January 10, 2011 by staff
DURHAM – January 4, 2011 – sculptors Creek state park continues to grow – thanks to The Nature Conservancy. Conservation of 1.261 acres recently moved to Cumberland County to the Division of the North Carolina Parks and Recreation.
Earlier this year, the Conservancy transferred 1,435-acre farm in Harnett County Rockefeller State. The Conservancy has protected 4,181 acres in Cumberland and Harnett counties, which are now part of sculptors Creek state park.
“This magnificent property,” says Ryan Elting, Sandhills Conservation Program Director. “In the past year, we have restored over 620 acres of marsh is the point where they can be maintained with prescribed fire.”
Restored longleaf pine sculptors Creek State Park Photo © Ryan Elting / TNC
Elting said conservation would still need help on the property, assist the state to conduct prescribed burns. Longleaf pine is fire-dependent, fire needing to grow steadily. Fire suppression and development has significantly reduced stands of longleaf pine that once covered nearly a quarter of the state or about 7.2 million acres. Today it is estimated that wetlands cover less than 250,000 acres in North Carolina. Longleaf is especially important for peak endangered by the federal government red cckade, which makes its nest in the life of longleaf pine. Longleaf still holds a special place in the North Carolina official state toast famous “land of the longleaf pine” and the highest state civilian honor of the Order of longleaf pine.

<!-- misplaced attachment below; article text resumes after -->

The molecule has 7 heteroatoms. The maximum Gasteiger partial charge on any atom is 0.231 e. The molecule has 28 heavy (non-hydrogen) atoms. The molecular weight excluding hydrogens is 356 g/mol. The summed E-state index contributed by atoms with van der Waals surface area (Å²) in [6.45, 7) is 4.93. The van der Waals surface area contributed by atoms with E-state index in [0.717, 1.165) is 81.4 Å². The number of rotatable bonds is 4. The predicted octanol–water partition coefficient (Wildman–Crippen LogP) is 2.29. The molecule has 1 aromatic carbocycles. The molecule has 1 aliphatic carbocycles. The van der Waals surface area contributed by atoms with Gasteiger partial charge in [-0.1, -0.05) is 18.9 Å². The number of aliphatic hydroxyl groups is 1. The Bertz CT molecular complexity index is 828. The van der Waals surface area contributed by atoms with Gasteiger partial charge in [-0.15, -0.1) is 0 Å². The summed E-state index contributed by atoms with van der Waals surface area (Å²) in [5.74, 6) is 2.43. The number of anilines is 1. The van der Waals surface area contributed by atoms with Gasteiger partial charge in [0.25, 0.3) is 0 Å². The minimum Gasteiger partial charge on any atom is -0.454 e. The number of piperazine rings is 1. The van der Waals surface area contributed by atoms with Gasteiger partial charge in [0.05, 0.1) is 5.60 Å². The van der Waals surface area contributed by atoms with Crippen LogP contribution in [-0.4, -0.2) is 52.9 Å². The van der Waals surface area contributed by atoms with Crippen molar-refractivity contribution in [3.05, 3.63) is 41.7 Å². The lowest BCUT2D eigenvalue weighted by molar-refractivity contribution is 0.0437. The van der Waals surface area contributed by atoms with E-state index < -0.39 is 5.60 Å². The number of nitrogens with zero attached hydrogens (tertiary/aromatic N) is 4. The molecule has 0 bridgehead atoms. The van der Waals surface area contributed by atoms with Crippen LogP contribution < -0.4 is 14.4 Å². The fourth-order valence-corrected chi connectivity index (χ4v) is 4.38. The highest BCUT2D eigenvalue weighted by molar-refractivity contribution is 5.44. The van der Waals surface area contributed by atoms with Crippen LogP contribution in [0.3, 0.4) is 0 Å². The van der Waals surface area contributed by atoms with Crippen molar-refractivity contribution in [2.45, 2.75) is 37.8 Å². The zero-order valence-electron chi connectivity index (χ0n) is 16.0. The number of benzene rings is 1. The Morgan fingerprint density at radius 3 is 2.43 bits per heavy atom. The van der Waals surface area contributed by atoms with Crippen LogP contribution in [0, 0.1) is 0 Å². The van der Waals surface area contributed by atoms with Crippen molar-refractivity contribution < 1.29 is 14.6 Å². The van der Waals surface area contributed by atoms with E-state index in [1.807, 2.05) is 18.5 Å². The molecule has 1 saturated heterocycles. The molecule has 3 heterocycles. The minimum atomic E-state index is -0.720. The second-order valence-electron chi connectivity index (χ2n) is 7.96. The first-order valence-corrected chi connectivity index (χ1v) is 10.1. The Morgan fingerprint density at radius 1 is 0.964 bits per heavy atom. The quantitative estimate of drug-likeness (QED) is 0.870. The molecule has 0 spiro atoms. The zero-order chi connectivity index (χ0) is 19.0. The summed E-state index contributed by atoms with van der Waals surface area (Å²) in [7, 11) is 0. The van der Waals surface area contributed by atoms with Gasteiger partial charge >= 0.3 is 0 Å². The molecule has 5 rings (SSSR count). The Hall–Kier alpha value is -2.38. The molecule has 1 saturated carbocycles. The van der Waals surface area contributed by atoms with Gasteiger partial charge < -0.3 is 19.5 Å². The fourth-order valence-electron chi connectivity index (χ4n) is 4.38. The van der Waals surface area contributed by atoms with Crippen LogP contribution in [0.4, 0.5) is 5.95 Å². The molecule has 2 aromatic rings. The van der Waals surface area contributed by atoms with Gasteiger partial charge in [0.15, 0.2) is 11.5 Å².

Carvers Creek State Park was established by the General Assembly in North Carolina in 2005. The largest piece of the park is located off of U.S. 401 north of Fort Bragg in Fayetteville adjacent, protection of 2 ½ miles along the eastern border of the base.
“This property has been vital for the love of conservation – it contains vast forests mature longleaf pine and valuable habitats for wildlife, including red-cckaded woodpecker,” said Elting. “And it is also important for the military, the protection of Fort Bragg incompatible development, ensuring that the military can maintain its educational mission.”
Elting credits the Army for its commitment to conservation. “One third of the cost of this parcel of land was covered by the Department of Defense,” he said. “The army is conducting conservation on the front of the stage in the dunes. Two funds of the State Conservation Trust, the Natural Heritage Trust Fund and Parks and Recreation Trust Fund each contributed one third of the total price tag and 11.3.
Carvers Creek State Park is not yet open to the public, but the state has developed a master plan for the park and hired some staff. It is planned to open in 2012.
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